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Illustration: Aïda Amer/Axios

Economists are still in the dark about how a variety of factors — including the stock market slump, the government shutdown and ongoing trade tensions with China — impacted the U.S. economy.

The big picture: Economic indicators are moving to the downside, not the upside.

What we know: Thursday's release of the 4-week delayed U.S. retail sales report saw the biggest month-over-month drop since 2009. It was such a huge miss from the expected rise in spending that some economists are questioning the accuracy of the data.

  • "It appears that worries over the trade war and turmoil in the stock markets impacted consumer behavior more than we expected," the National Retail Federation said in a statement. "There's also a question of whether the government shutdown and resulting delay in collecting data might have made the results less reliable."

"This is against the backdrop of the only data we had, which was the blockbuster employment numbers," Diane Swonk, chief economist at Grant Thornton, told CNBC.

  • December's 222,000 new jobs number was revised lower, but still remains above trend. Though, as we reported last month, jobs growth markdowns show the data may not be breaking out the way initial estimates suggest.

Key components that factor into measures of economic growth are still missing, leaving a gaping hole in economists' estimates for growth.

  • The health of business inventories in December remains unknown after contracting slightly in November, the Commerce Department said yesterday.
  • Factory orders in the U.S. fell more sharply than expected in November, but we still don't know whether that rebounded or fell further in December.
  • December trade data, also delayed, is not expected until the beginning of March.

The bottom line: The data we have so far is pointing to a sluggish end to 2018.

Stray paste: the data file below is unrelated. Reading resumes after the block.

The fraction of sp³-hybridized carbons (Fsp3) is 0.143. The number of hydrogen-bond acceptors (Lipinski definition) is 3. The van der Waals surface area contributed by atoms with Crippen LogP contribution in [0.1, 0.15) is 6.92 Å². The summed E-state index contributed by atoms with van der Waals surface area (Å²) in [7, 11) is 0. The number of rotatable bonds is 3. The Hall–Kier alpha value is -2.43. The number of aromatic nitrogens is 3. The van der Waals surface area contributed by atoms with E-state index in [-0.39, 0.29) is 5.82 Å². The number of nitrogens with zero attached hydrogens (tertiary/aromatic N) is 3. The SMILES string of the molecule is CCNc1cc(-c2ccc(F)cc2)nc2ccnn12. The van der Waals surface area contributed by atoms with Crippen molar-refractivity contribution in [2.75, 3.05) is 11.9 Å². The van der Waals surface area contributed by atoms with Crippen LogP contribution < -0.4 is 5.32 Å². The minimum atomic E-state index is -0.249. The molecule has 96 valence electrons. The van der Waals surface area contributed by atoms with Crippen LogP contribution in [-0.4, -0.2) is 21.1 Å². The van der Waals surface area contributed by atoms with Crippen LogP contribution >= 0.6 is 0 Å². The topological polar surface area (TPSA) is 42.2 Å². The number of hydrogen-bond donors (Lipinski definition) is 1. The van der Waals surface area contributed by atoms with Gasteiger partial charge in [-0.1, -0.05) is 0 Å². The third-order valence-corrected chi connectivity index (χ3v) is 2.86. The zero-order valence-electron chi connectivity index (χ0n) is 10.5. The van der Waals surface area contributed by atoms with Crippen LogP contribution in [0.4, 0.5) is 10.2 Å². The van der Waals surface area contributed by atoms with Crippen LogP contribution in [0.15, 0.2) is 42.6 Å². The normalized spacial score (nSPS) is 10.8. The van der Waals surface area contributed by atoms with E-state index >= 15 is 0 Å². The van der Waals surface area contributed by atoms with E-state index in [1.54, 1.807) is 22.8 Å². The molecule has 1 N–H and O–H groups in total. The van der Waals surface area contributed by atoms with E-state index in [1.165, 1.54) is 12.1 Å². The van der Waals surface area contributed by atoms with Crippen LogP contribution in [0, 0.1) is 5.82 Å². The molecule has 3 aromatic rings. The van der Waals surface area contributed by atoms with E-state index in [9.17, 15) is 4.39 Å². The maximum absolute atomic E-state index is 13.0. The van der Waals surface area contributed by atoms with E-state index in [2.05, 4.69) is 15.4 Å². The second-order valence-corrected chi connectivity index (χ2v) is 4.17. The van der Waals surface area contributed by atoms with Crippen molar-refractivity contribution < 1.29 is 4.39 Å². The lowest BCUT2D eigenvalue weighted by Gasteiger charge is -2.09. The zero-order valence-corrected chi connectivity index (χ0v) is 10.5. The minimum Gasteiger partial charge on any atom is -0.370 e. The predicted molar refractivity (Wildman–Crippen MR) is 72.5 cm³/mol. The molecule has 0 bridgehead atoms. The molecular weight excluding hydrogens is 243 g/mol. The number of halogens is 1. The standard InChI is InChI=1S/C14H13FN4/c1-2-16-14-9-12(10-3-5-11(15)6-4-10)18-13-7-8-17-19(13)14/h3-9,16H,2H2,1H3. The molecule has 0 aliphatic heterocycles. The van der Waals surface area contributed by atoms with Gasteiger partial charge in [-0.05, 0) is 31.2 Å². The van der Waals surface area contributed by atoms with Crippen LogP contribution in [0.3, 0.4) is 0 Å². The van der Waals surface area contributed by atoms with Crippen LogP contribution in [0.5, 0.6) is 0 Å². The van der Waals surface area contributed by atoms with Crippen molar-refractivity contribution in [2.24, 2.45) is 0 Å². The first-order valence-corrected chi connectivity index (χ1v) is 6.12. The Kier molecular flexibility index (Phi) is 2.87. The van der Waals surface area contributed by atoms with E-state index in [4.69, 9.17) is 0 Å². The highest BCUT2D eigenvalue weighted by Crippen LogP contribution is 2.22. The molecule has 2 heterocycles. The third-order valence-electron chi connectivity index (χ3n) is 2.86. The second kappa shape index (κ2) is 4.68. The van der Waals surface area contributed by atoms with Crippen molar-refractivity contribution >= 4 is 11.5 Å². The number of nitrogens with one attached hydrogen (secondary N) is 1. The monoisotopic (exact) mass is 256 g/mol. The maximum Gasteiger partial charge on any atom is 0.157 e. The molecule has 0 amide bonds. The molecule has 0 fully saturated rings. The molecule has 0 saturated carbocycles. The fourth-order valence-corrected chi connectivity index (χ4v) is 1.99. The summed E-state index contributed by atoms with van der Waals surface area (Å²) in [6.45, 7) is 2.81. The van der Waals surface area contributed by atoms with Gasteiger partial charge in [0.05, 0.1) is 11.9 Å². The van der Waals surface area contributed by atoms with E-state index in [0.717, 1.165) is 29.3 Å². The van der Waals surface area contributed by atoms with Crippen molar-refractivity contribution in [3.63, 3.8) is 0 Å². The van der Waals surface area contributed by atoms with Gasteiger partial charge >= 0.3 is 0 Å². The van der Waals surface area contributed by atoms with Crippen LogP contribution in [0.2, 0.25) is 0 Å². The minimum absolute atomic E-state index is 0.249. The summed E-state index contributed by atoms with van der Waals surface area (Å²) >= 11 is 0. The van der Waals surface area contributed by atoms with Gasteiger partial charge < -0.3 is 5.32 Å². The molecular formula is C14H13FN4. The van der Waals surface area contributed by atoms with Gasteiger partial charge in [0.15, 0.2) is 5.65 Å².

• Jim O'Sullivan, chief U.S. economist at High Frequency Economics, tells Axios the lackluster retail sales data could shave as much as 0.7% off of economic growth in the 4th quarter.
  • Economists at J.P. Morgan downgraded their GDP forecast 60 basis points to 2.0% based on the latest retail sales figures, while Barclays slashed its growth forecast to 2.1% from 2.8%, Reuters notes.

Go deeper

Updated 12 hours ago - Politics & Policy

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Illustration: Eniola Odetunde/Axios

  1. Health: Most vulnerable Americans aren't getting enough vaccine information — Fauci says Trump administration's lack of facts on COVID "very likely" cost lives.
  2. Politics: Biden unveils "wartime" COVID strategyBiden's COVID-19 bubble.
  3. Vaccine: Florida requiring proof of residency to get vaccine — CDC extends interval between vaccine doses for exceptional cases.
  4. World: Hong Kong to put tens of thousands on lockdown as cases surge.
  5. Sports: 2021 Tokyo Olympics hang in the balance.
  6. 🎧 Podcast: Carbon Health's CEO on unsticking the vaccine bottleneck.

Trump impeachment trial to start week of Feb. 8, Schumer says

Senate Majority Leader Chuck Schumer. Photo: The Washington Post via Getty

The Senate will begin former President Trump's impeachment trial the week of Feb. 8, Majority Leader Chuck Schumer announced Friday on the Senate floor.

The state of play: Schumer announced the schedule after reaching an agreement with Republicans. The House will transmit the article of impeachment against the former president late Monday.

13 hours ago - Health

CDC extends interval between COVID vaccine doses for exceptional cases

Photo: Joseph Prezioso/AFP via Getty

Patients can space out the two doses of the coronavirus vaccine by up to six weeks if it’s "not feasible" to follow the shorter recommended window, according to updated guidance from the Centers for Disease and Control and Prevention.

Driving the news: With the prospect of vaccine shortages and a low likelihood that supply will expand before April, the latest changes could provide a path to vaccinate more Americans — a top priority for President Biden.